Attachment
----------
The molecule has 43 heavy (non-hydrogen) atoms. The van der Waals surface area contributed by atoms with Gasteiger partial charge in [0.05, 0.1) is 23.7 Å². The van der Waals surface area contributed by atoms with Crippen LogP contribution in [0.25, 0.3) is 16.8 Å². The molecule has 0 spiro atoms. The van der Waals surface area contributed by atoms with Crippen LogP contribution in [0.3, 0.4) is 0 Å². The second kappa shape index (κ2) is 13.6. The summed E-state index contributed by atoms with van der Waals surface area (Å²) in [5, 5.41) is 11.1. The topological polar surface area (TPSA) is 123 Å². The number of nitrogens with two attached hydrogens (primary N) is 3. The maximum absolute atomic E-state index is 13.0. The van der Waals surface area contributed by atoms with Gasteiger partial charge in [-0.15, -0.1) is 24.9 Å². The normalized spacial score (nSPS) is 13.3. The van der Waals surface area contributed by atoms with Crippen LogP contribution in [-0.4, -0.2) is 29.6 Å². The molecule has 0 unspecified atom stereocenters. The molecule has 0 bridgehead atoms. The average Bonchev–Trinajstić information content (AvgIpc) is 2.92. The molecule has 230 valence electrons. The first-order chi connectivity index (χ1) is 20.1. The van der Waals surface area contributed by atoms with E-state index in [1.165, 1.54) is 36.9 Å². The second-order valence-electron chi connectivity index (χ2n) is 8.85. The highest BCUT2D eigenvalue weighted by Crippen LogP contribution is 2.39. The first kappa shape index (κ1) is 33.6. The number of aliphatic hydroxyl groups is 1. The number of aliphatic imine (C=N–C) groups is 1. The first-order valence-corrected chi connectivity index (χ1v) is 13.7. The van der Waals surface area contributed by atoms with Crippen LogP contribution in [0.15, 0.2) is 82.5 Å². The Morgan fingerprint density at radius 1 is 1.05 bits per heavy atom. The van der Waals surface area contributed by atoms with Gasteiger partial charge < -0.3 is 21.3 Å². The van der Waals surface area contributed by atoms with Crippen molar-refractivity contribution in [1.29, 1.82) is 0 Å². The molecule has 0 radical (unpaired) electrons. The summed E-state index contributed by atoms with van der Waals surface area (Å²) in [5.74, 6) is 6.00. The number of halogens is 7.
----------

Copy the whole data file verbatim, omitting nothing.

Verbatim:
The molecule has 43 heavy (non-hydrogen) atoms. The van der Waals surface area contributed by atoms with Gasteiger partial charge in [0.05, 0.1) is 23.7 Å². The van der Waals surface area contributed by atoms with Crippen LogP contribution in [0.25, 0.3) is 16.8 Å². The molecule has 0 spiro atoms. The van der Waals surface area contributed by atoms with Crippen LogP contribution in [0.3, 0.4) is 0 Å². The second kappa shape index (κ2) is 13.6. The summed E-state index contributed by atoms with van der Waals surface area (Å²) in [5, 5.41) is 11.1. The topological polar surface area (TPSA) is 123 Å². The number of nitrogens with two attached hydrogens (primary N) is 3. The maximum absolute atomic E-state index is 13.0. The van der Waals surface area contributed by atoms with Gasteiger partial charge in [-0.15, -0.1) is 24.9 Å². The normalized spacial score (nSPS) is 13.3. The van der Waals surface area contributed by atoms with Crippen LogP contribution in [-0.4, -0.2) is 29.6 Å². The molecule has 0 unspecified atom stereocenters. The molecule has 0 bridgehead atoms. The average Bonchev–Trinajstić information content (AvgIpc) is 2.92. The molecule has 230 valence electrons. The first-order chi connectivity index (χ1) is 20.1. The van der Waals surface area contributed by atoms with E-state index in [1.165, 1.54) is 36.9 Å². The second-order valence-electron chi connectivity index (χ2n) is 8.85. The highest BCUT2D eigenvalue weighted by Crippen LogP contribution is 2.39. The first kappa shape index (κ1) is 33.6. The number of aliphatic hydroxyl groups is 1. The number of aliphatic imine (C=N–C) groups is 1. The first-order valence-corrected chi connectivity index (χ1v) is 13.7. The van der Waals surface area contributed by atoms with Crippen LogP contribution in [0.15, 0.2) is 82.5 Å². The Morgan fingerprint density at radius 1 is 1.05 bits per heavy atom. The van der Waals surface area contributed by atoms with Gasteiger partial charge < -0.3 is 21.3 Å². The van der Waals surface area contributed by atoms with Crippen molar-refractivity contribution in [1.29, 1.82) is 0 Å². The molecule has 0 radical (unpaired) electrons. The summed E-state index contributed by atoms with van der Waals surface area (Å²) in [5.74, 6) is 6.00. The number of halogens is 7.